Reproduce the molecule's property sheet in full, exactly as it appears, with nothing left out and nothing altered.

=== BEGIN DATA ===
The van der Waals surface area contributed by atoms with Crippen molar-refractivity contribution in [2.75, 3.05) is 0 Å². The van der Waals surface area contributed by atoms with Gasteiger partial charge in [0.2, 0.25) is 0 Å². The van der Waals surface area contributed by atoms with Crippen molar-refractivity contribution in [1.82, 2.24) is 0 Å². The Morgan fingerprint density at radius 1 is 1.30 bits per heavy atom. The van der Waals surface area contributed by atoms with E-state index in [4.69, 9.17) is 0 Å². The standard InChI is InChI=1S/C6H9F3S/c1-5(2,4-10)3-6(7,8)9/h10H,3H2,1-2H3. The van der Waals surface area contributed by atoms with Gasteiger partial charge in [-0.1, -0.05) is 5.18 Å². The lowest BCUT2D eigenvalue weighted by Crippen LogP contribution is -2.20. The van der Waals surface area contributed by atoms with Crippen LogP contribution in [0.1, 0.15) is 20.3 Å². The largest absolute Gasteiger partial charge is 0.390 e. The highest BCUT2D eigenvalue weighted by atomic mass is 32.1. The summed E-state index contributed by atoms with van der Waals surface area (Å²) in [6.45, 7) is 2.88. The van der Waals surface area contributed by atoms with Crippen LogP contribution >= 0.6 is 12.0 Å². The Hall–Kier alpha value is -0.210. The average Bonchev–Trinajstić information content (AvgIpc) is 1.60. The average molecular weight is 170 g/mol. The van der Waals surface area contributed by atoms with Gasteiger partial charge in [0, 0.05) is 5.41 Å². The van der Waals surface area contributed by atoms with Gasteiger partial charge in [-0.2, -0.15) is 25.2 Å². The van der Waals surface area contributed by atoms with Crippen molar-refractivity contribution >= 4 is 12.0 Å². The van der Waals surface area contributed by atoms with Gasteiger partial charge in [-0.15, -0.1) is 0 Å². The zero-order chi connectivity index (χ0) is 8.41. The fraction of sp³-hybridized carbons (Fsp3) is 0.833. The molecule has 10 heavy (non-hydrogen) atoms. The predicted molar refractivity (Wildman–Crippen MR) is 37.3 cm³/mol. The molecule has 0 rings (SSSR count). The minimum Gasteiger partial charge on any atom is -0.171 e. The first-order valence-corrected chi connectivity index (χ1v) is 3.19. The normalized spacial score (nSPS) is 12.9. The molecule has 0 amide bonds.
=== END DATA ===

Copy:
The van der Waals surface area contributed by atoms with Crippen molar-refractivity contribution in [2.75, 3.05) is 0 Å². The van der Waals surface area contributed by atoms with Gasteiger partial charge in [0.2, 0.25) is 0 Å². The van der Waals surface area contributed by atoms with Crippen molar-refractivity contribution in [1.82, 2.24) is 0 Å². The Morgan fingerprint density at radius 1 is 1.30 bits per heavy atom. The van der Waals surface area contributed by atoms with E-state index in [4.69, 9.17) is 0 Å². The standard InChI is InChI=1S/C6H9F3S/c1-5(2,4-10)3-6(7,8)9/h10H,3H2,1-2H3. The van der Waals surface area contributed by atoms with Gasteiger partial charge in [-0.1, -0.05) is 5.18 Å². The lowest BCUT2D eigenvalue weighted by Crippen LogP contribution is -2.20. The van der Waals surface area contributed by atoms with Crippen LogP contribution in [0.1, 0.15) is 20.3 Å². The largest absolute Gasteiger partial charge is 0.390 e. The highest BCUT2D eigenvalue weighted by atomic mass is 32.1. The summed E-state index contributed by atoms with van der Waals surface area (Å²) in [6.45, 7) is 2.88. The van der Waals surface area contributed by atoms with Crippen LogP contribution >= 0.6 is 12.0 Å². The Hall–Kier alpha value is -0.210. The average Bonchev–Trinajstić information content (AvgIpc) is 1.60. The average molecular weight is 170 g/mol. The van der Waals surface area contributed by atoms with Gasteiger partial charge in [0, 0.05) is 5.41 Å². The van der Waals surface area contributed by atoms with Gasteiger partial charge in [-0.2, -0.15) is 25.2 Å². The van der Waals surface area contributed by atoms with Crippen molar-refractivity contribution >= 4 is 12.0 Å². The van der Waals surface area contributed by atoms with Gasteiger partial charge in [-0.15, -0.1) is 0 Å². The zero-order chi connectivity index (χ0) is 8.41. The fraction of sp³-hybridized carbons (Fsp3) is 0.833. The molecule has 10 heavy (non-hydrogen) atoms. The predicted molar refractivity (Wildman–Crippen MR) is 37.3 cm³/mol. The molecule has 0 rings (SSSR count). The minimum Gasteiger partial charge on any atom is -0.171 e. The first-order valence-corrected chi connectivity index (χ1v) is 3.19. The normalized spacial score (nSPS) is 12.9. The molecule has 0 amide bonds.